NYTimes, I say this needed a serial comma:

“…contend that successful groups share three traits: a superiority complex, feelings of insecurity and impulse control.”


The NYT on the OED‘s new Chief Editor

For all the tech talk, certain analog ways linger at the dictionary, notably in the Quotes Room, a repository of word citations on little slips of paper, many mailed in decades ago by volunteers around the world, the most prolific of whom are identified by their distinctive handwriting and referred to fondly by editors: “That’s a Laski,” or “This one’s from Collier in Australia.”


“We can hear everything that’s going on in the world of English for the last 500 years, and it’s deafening,” said the associate editor Peter Gilliver, who once spent nine months revising definitions for the word “run,” currently the longest single entry in the O.E.D.


The objective is to find the earliest and most illustrative uses of a word, not to grant benediction to anything as “proper English.” Each time commentators rebuke the O.E.D. for admitting teenage slang or marketing jargon, they misunderstand the dictionary, which aims not to define how language should be used, only how it is.

I think that from now on I’ll just hand this piece out at the start of my editing classes:

I must also caution you from the outset that this course is appallingly, unrelievedly dull. A student from a previous term complained in the course evaluation that “he just did the same thing over and over day after day.” Exactly. So will you. Editing is done word by word, phrase by phrase, sentence by sentence, paragraph by paragraph, and we will go over texts in class, word by word, phrase by phrase, sentence by sentence, and paragraph by paragraph. No one will hear you scream.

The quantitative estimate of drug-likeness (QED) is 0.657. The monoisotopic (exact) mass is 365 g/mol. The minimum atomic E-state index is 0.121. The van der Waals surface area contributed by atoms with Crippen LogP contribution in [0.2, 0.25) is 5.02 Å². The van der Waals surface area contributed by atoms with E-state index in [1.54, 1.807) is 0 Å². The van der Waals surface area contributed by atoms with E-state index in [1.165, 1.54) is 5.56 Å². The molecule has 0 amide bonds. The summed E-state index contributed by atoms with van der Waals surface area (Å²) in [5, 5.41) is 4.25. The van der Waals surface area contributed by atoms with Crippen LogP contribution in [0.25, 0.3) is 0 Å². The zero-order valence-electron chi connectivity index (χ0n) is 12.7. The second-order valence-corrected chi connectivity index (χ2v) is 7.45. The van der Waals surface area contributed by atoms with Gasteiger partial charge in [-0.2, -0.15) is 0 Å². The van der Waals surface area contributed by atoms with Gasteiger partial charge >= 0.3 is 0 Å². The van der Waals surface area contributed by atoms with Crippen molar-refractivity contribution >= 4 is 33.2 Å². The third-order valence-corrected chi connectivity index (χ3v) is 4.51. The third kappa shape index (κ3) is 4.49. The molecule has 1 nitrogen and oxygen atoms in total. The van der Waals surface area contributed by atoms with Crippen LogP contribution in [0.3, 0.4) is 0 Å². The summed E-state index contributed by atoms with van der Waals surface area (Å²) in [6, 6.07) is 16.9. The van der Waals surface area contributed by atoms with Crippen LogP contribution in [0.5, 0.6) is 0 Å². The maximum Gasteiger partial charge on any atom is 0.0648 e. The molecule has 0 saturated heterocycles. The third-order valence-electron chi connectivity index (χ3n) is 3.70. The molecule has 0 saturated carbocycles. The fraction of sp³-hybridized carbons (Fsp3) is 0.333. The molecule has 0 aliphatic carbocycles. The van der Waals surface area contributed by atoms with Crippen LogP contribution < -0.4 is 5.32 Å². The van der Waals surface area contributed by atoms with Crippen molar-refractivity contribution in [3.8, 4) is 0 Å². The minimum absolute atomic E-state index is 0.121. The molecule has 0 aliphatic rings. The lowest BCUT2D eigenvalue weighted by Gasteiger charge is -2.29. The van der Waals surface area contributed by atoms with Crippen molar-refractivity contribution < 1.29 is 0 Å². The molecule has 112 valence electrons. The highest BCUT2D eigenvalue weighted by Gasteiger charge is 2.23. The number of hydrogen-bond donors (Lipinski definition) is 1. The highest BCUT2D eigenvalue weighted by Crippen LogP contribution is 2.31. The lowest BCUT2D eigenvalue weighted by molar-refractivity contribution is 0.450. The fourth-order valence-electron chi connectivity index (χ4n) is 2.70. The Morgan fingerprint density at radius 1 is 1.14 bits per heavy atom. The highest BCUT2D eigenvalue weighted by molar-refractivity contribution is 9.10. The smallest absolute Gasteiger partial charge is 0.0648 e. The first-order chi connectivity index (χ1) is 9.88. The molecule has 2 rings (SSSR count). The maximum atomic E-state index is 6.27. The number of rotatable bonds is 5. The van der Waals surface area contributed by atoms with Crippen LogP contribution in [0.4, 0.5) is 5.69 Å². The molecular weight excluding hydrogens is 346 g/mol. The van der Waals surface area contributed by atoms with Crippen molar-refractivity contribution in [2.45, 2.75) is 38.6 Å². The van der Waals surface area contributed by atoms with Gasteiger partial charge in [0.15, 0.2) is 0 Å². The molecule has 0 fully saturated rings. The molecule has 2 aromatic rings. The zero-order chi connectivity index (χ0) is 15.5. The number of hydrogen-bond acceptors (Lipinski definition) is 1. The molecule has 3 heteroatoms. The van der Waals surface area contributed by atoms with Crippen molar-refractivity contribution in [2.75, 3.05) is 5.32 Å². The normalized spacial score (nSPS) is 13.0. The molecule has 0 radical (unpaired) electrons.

I’m going to turn my back for a minute so that anyone who wants to bolt can escape.

John E. McIntyre in The Baltimore Sun


Read more:

These days, anyone with a blog and a bunch of pet peeves can crank out a click-bait listicle of supposed grammar errors. There’s just one problem—these articles are often full of mistakes of one sort or another themselves.

Arrant Pedantry on “12 mistakes nearly everyone who writes about grammar mistakes makes”

(This is the one that always peeves me: 1. Confusing grammar with spelling, punctuation, and usage.)

And now, having exhausted the supply of exclamation points I had laid up to last through the end of the decade, I return you to your regularly scheduled programming.

John E. McIntyre in the Baltimore Sun 

(May I add that while, of all the places on the face of this Earth that I have no desire ever to visit, Vegas ranks way up at the top, nevertheless, the fact that the American Copy Editor’s Society is conferencing there in the spring would almost tempt me to go.)